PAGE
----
FEATURED STORY: A DIFFERENT TYPE OF MECHANIC

HOW BILLY FAVATA’S GARAGE BRINGS MUSICIANS TOGETHER WITH GEARHEADS

BUILDING A COMMUNITY 
It’s an unmarked, nondescript two-story garage. There are thousands just like it all over Chicago. Safe to say, none of them contain what this place does.

Step inside and you’re greeted with a riot of vintage motorcycles and cars, all in various stages of rebuild. Triumphs, Harleys and Vincents. A '50 Fleetline waiting for the front end of a '81 Monte Carlo. An old Studebaker. The floor is covered in oil and grease and dust. Several torn up armchairs hold court in the middle of it all.

It might be the coolest garage in the city. There’s no official name for it, although the mechanics, rock musicians and artists who share it call it The Space.

“It’s a bunch of guys, a bunch of gearheads, who share the rent. They’ve each got their own space in here,” explains “British” Billy Favata in his slight British accent. He helped start The Space and acts as the manager. “It’s a mechanics’ network. A community.”

There are others in the community as well. Several bands use the back of the shop for rehearsal space. Billy plays double bass for three of them, including a psychobilly outfit and a duo called Torturing Elvis. A prop master rents space, and an artist and a filmmaker live upstairs.

Billy laughs. “They shot a horror film here. All of us were in it. We all got killed.”

But the main focus is the bikes and the cars and the guys who love working on them. “Everybody’s always helping each other out.” Smiling, he adds, “There are rarely fistfights.”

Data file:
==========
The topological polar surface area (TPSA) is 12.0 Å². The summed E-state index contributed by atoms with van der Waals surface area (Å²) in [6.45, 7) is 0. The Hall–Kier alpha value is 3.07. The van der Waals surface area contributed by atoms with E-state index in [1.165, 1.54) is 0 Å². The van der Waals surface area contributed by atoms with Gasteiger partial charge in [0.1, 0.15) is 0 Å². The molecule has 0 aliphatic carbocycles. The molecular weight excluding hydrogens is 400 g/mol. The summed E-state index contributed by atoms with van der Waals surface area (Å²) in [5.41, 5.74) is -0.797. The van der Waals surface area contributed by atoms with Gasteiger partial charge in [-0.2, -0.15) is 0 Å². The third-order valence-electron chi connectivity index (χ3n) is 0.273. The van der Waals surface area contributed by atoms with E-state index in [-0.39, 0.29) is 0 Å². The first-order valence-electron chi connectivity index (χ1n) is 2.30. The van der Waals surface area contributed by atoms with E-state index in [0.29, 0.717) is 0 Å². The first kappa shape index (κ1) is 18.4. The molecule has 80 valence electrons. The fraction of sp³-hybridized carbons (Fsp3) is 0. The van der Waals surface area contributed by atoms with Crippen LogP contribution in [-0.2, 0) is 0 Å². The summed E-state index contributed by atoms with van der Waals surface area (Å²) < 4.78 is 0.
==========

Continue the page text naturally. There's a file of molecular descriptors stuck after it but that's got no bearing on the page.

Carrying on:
CRAFTING A LIFESTYLE
He points to a cluster of vintage bikes. “The guy who works over there is really into Vincents,” he says, referring to several of the classic British cycles. “He knows everything about motorcycles. He’s great totalk to.”

Billy knows a thing or two about rebuilding bikes. His main ride is a 1973 Harley Super Glide® he

customized himself. Currently, there are five or six bikes he’s working on for other people in the corner of his shop, including a Harley he is helping rebuild completely. “Everything is customized. The gas tank is hand-fabricated.”

“You have to approach this like a motorcycle manufacturer. You have to know how steel vibrates. How an engine vibrates. That’s why this network we’ve built is so important. We help each other out.”

Recently, Billy has started rebuilding cars too. The '50 Fleetline is his project. “Cars are a different animal. But it’s where the demand is.”

The shop doesn’t have a hydraulic lift. “We talked about putting one in, but we’re moving too much stuff around in here. It would just get in the way.” That means lots of improvising and finding yourself in tight spaces. “Yeah, it’s too bad we all have these fat fingers,” Billy laughs, holding up a hand with fingers that aren’t fat at all.

He looks at the SK X-Frame® Ratcheting Wrench on the table. “That helps.”

Tight spaces or not, Billy definitely enjoys the freedom of his lifestyle. “I can work when I want. I get to play music. There’s food in the cupboard. Bills are paid. Take a little vacation every couple of years. What else is there?”

THE TOOLS THAT MAKE IT ALL HAPPEN
“Hand tools take more abuse than any other,” says Billy. He believes in strong tools and likes SK Professional Tools because they’re forged in America. “It’s like Harleys before the war. The parts were forged then. Now they’re cast. Not as good.” Spoken like a true vintage bike rebuilder. He also likes the SK X-Frame® Ratcheting Wrench for its ability to work better in tight spaces. “It helps.”

 

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